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I Am Become Death, Destroyer of Guitars


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Background:

I want more scalloped-necked guitars with stainless steel frets.

The one I have, I don't think has stainless steel frets, it has banjo/firebird tuners (which I don't really like), and between the 5-way pickup selector switch and the Triple Shot rings, it is complicated to run (I finally understand @murkatadvocating simplicity in controls). Plus, there's a semi-loose connection somewhere that I haven't taken the time to hunt down yet.

So I kind of bought a few different cool bodies to add Warmoth necks to.

One of the reasons I did this is I have a guitar MichaelB gave me, but I never play it. So I thought I'd add a different neck to it. I intended to use the old Rosewood on Rosewood Tele neck on an old refinished Yamaha RGX body. The seller had a strat neck in it, I bought the body only...when it arrived, I found it had a tele neck pocket.  But, being Yamaha I guess, the screw holes aren't in a standard tele position.  So I filled the holes with epoxy and tried to drill new ones.  I must have screwed up the angle, because trying to drive the screws in, I broke one off in the neck:

I think what I did wrong was put the body face down on the neck, and try to hold it in position as I drilled.

IMG-7872.jpg

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Next up!

Because Warmoth necks are expensive, and because the first one I ordered took nearly 2 months to arrive and I didn't want to wait that long, I ordered two scalloped necks from China.  Without stainless steel frets, but if I end up really liking the guitars, I can always replace them with Warmoths.

Also, the reason that neck took too long from Warmoth?  They made a mistake on it, had to start from scratch.  This is Goncalo Alves on Goncalo Alves? Have you *EVER* seen a less attractive piece of wood? (TWSS)  I can't see what the damage/repair is in the photo, tho.

CBS Strat® Replacement Neck - CBS Strat® Replacement Necks - Guitar Necks (warmoth.com)

The one they sent me to replace it was, if anything, worse.

SN-30830a.JPG.jpg

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So this time I held the body vertically, put the neck in the pocket, and held it in place as I drilled.  Then put in the screws.

I think the drill bit I used was too small, because it seemed like the neck didn't fully seat on the bridge end.  Also, I'm not quite sure the alignment is actually correct.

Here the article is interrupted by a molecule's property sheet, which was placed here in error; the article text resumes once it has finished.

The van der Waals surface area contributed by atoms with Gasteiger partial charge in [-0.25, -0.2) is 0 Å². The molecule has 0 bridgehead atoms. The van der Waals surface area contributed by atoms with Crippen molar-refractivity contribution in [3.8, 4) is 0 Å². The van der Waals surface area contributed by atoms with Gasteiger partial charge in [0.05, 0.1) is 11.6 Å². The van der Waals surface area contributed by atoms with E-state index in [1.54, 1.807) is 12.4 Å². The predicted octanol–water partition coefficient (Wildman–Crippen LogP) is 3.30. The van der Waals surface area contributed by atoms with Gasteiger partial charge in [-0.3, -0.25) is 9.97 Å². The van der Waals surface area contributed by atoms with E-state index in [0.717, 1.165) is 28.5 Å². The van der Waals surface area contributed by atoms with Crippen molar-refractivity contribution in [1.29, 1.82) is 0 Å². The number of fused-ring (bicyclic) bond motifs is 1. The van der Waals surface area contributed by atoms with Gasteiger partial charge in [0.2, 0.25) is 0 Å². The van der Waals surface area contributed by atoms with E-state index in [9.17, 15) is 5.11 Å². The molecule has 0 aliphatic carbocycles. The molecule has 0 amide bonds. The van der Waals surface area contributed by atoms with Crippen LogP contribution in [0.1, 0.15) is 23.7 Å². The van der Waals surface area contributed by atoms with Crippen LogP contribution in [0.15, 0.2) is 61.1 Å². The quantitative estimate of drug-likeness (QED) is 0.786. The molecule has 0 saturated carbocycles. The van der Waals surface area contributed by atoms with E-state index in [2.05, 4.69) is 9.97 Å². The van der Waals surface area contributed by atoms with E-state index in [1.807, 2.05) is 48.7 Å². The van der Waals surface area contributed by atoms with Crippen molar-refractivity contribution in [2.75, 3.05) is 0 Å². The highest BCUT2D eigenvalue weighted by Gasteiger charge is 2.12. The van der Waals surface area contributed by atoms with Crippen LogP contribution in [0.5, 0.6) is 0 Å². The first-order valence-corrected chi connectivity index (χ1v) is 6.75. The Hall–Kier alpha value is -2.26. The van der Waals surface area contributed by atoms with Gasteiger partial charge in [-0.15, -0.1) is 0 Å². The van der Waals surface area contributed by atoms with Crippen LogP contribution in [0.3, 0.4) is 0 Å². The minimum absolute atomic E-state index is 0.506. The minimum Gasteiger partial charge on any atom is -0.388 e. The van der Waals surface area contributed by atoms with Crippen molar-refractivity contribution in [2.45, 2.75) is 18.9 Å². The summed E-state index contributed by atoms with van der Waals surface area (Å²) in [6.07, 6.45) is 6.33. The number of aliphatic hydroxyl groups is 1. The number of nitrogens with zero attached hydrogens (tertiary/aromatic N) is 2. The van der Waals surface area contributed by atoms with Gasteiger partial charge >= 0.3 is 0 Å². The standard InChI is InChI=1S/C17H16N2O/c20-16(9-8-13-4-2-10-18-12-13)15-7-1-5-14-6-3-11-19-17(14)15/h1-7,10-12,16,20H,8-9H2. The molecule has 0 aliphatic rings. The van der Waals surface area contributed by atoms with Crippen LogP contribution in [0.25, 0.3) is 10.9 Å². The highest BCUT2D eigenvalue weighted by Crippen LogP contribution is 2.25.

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IMG-7873.jpg

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Now, with the Warmoth necks, I got one with a telecaster end. Paid for them to NOT drill holes.  Intent was to put it in tele body from MichaelB.  But now I realize that:

1) since it is a Warmoth body, I should be able to order a tele-heel neck with standard bolt hole alignment and completely sidestep any drill problems.

2) Since this neck doesn't have holes yet, maybe it should just go on the Yamaha body, and I save up until I can get another neck for the tele body.

The guitar bodies in question, and the scalloped Canary fretboard on Roasted Maple (Warmoth made up for the bad Goncalo Alves figuring on this one):

IMG-7877.jpg

IMG-7878.jpg

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If that weren't enough, BOTH of the quilted bodies I got, both of which the seller said previously had Warmoth necks in (different sellers), have the bolt holes in a non-standard configuration.

Dunno if you can see it, but it's like the neck pocket is just 1/8th of inch too short for the screws to go in.  So I'll have to epoxy and redrill TWICE.  

I'm thinking that at this point, I should just take it to a luthier.  But I don't think i trust the guy at Guitar Center...any recommendations in the DC area?

IMG-7881.jpg

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I haven't actually ordered the neck for the natural quilted body yet. It has lots of gold on it, so I'm thinking about just embracing the gold hardware.

If I do, I'll accept that i have enough scalloped necks, and just go with a non-scalloped one so I can get the gold pearloid inlays and gold fretwire. The body in question, then Wenge on Canary, then Ziricote on Roasted Maple

 

IMG-7876.jpg

canary wenge.PNG

roasted maple ziricote.PNG

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That pickguard has a film on it. Once everything's done, it will have a mirror red pickguard. Until I get tired of it, and then I'll swap it out for a black one (which was my original plan before I received the guitar and realized that was film covering it)

IMG-7862.jpg